Cup, The (Phörpa)

If you are a Buddhist or very fond of soccer—or possibly one of the yuppie aristocracy who are both—then The Cup is for you. Even I, who have very little time for either Buddhism or soccer, found it completely charming. Written and directed by Khyentse Norbu, it tells the story of a Buddhist monastery in Bhutan or northeastern India (it is not quite made clear which) which is full of exiled Tibetans, come there to practice their religion as they cannot do under Chinese rule in their own country. This alone gives their religious vocation a depth and an urgency that its counterparts too seldom have in the too-comfortable West. Yet merely being on the front line of the ideological struggle does not preclude boredom or a longing for more secular amusements among the monks—particularly as many of them are also much younger than they would be in the West.

What I especially liked about the film was that neither the kids, led by the charmingly mischievous and soccer-mad fourteen year-old, Orgyen (Jamyang Lodro), nor their religious masters and instructors, especially the old Abbot (Lama Chonjor) and his right-hand man and adminstrator, Geko (Orgyen Tobgyal)—both of which actors are in real life Buddhist adepts, monks and teachers—come off badly or unsympathetically. Both the monastery’s imperfect discipline and its effects on those who are also imperfect but also disciplined make perfect sense to us. This is especially true in the scenes in which the Abbot and Geko confer about how to deal with their young charges.

When Geko tells the Abbot that group of pupils led by Orgyen have been caught sneaking out after lights out to go watch a World Cup match down in the village, where the shopkeeper has a TV, the Abbot says: “Do they know you’ve told me? Don’t tell them [you have]

or we’ll never discipline them.” Geko has to explain why it is so difficult to discipline them just now, with the World Cup on. “What’s that?” asks the Abbot.

“Two civilized nations fighting over a ball,” Geko tells him.

“You’re kidding,” replies the Abbot. “So there’s violence?”


“And sex?”

“Don’t worry, no sex.”

Finally, the Abbot asks Geko, “How do you know so much about it?” and Geko smiles weakly in embarrassment. The Abbot agrees to let the boys watch the climactic match between France and Brazil in the monastery, instead of taking their picnic day.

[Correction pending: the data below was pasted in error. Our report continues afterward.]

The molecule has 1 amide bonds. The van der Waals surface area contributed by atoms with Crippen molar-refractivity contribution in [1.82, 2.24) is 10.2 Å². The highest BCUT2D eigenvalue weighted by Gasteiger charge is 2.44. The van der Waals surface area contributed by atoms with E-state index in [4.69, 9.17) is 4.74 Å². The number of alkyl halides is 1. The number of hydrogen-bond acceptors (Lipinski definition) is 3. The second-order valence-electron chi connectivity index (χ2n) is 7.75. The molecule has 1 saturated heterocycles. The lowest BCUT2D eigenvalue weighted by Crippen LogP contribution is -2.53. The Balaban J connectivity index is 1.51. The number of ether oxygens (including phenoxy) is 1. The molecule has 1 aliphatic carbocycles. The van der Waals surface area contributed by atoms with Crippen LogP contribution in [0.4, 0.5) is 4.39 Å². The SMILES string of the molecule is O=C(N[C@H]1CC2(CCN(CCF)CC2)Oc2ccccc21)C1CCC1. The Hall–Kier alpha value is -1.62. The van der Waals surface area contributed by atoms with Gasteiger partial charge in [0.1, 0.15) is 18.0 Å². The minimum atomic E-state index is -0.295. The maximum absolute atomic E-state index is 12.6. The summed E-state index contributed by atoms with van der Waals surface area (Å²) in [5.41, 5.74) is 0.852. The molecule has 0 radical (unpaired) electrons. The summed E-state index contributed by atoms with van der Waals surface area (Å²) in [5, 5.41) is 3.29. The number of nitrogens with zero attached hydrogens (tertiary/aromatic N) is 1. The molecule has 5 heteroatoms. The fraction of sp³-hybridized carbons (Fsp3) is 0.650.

The point is made in all kinds of ways that both teachers and pupils are threatened from two sides. On the one side is the colossus of China and its machinery of oppression in their homeland, that which has driven them to this place. On the other side is the junky popular culture of the West which just laps round the edges of their mountain haven. It is symbolized for us by the Coca-cola can which, in the opening scene, the young monks are using as a soccer ball, as well as the satellite dish which they are allowed to rent, along with the TV, from the Indian shopkeeper. Both are powerful enough to represent a threat to the traditional way of life in the monastery, and both require the monks to arrive at some kind of accommodation with them that can be seen as representative of the accommodations that religion is always having to make with power and the secular world.

But ultimately, I think, the charm of this film comes from a sort of cultural nostalgia or race memory of a time when, even in America, schools were mainly concerned with learning rather than sports, dating and the bolstering of self-esteem, when teachers were knowledgeable, wise and much-respected and pupils (accordingly) respectful and desirous of learning. Was there ever such a time here? There are those who say there was. At any rate, this film makes it possible for us to believe it possible that once, even here, a teenager would expect to be under the more-or-less continual disciplinary authority of some adult or other and that, accordingly, his most egregious fault might be that he would, once or twice in four years, sneak out at night to watch a football game. To get the pleasure of this wonderful dream of an innocence long since lost, you don’t have to like soccer or Buddhism.

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